Areas of Concentration
Graduates will have expertise in the religious traditions in their selected historical and/or geographical area of Asia, as well as a general knowledge of Asian religions. They will understand the wider historical, political, economic, and cultural contexts in which religion is embedded, and will have the language skills needed for reading primary sources or conducting field work. They will be able to relate their own area of interest to the study of religion in general, and will be trained to apply the methods and theories of Religious Studies. They will be well-prepared for academic positions focusing on Asian religions in Religious Studies departments.
This specialization deals with the character and interactions of Greco-Roman religions, ancient Judaism, and early Christianity. Students will develop primary expertise in one of these three areas; they will also do significant work in the other two. There will be a strong emphasis on mastery of the requisite languages and on a range of appropriate methodologies. In addition, all students will receive training in archaeological analysis so that they can deal with the literature and the material culture of these traditions. The chronological focus is on the Hellenistic, Roman, and Late Antique periods. Graduates will be prepared for Religious Studies appointments that involve research and teaching in the following areas: the religion of Israel, Greek and/or Roman religion, formative Judaism and the rise of normative Judaism, New Testament and Christian Origins, early Christian history and literature, and Late Antiquity.
Graduates from this area of concentration will have expertise in the history of the religious traditions of Europe and the Middle East, their interactions between these religious traditions, and the historical and cultural contexts within which these religions are embedded. They will have focused their scholarship on one of three areas: Jewish Studies, Classical Islam, or the History of Christianity, and will have the skills in languages and research techniques necessary for their scholarship. They will be well-prepared for academic positions in Religious Studies departments defined either by the history of a religious tradition, by a geographical region, or by a thematic topic.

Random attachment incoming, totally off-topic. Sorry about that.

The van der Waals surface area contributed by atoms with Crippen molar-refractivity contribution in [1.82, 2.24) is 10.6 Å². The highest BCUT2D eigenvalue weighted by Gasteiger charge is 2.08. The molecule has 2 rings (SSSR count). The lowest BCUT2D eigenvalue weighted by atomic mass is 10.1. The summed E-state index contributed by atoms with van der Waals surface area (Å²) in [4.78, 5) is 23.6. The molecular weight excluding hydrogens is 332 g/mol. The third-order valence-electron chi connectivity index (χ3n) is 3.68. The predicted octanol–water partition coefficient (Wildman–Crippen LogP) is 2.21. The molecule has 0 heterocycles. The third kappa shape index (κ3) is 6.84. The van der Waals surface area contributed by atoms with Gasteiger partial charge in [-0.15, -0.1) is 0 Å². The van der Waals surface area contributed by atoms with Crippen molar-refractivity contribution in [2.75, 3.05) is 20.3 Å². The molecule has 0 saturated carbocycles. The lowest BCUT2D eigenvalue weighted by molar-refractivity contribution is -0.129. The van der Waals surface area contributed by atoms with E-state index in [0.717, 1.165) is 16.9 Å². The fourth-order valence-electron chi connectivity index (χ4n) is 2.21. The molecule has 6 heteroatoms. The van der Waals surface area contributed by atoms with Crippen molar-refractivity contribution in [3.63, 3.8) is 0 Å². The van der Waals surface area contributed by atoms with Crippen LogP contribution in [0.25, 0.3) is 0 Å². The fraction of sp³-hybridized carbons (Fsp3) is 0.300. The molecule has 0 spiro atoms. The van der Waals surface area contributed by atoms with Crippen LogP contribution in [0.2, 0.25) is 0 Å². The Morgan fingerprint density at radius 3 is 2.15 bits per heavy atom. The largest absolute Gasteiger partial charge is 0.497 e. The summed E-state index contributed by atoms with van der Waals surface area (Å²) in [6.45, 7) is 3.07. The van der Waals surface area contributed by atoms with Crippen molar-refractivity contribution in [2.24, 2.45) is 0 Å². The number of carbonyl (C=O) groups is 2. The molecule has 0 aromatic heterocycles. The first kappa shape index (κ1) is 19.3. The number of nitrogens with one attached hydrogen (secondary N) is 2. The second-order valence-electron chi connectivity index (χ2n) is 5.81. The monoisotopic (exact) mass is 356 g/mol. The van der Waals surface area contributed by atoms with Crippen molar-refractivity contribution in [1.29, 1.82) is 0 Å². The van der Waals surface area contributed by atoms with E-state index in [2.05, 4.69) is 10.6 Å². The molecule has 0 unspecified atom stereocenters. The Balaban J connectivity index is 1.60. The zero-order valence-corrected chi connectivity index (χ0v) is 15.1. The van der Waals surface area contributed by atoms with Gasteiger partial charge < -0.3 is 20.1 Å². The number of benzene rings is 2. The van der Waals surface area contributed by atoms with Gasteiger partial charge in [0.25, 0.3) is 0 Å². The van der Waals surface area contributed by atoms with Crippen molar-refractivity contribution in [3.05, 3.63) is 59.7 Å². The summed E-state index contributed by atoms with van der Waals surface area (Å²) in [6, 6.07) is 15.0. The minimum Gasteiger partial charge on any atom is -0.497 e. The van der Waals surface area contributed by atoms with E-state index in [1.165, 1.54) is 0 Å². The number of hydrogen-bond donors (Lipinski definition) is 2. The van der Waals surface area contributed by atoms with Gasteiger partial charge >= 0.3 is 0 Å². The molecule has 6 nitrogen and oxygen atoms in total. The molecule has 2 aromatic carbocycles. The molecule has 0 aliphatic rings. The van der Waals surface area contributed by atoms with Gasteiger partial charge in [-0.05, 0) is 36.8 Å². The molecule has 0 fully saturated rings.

This area of concentration emphasizes contacts and exchanges across borders. It frames the study of religion in terms of the Atlantic World, the Indo-Pacific World, and the western hemisphere. The concentration prepares students to teach a range of courses that survey religion in the wider geographical context and to conduct research that breaks new ground by analyzing religious practices both within and across the western hemisphere. To meet these goals this concentration requires: 1) specialization in a narrower geographical area (e.g., Latin America or the United States); 2) training in a methodological approach (e.g., archival research or fieldwork); and 3) competence in the languages necessary to conduct original research (e.g., Spanish or a Mayan language).
This area of concentration allows graduate students to explore topics that traverse geographical or cultural lines, or that focus on conceptual issues not limited to a particular geographical region. Graduates of this area will normally have fulfilled the requirements of one of the other areas of concentration as well. They will have knowledge of the theoretical and methodological approaches necessary for their topic as well as the historical and cultural contexts in which their studies are embedded. They will have expertise in the languages and research methodologies necessary for their scholarship. They will be prepared for positions in Religious Studies departments defined both by geographical region and thematic focus.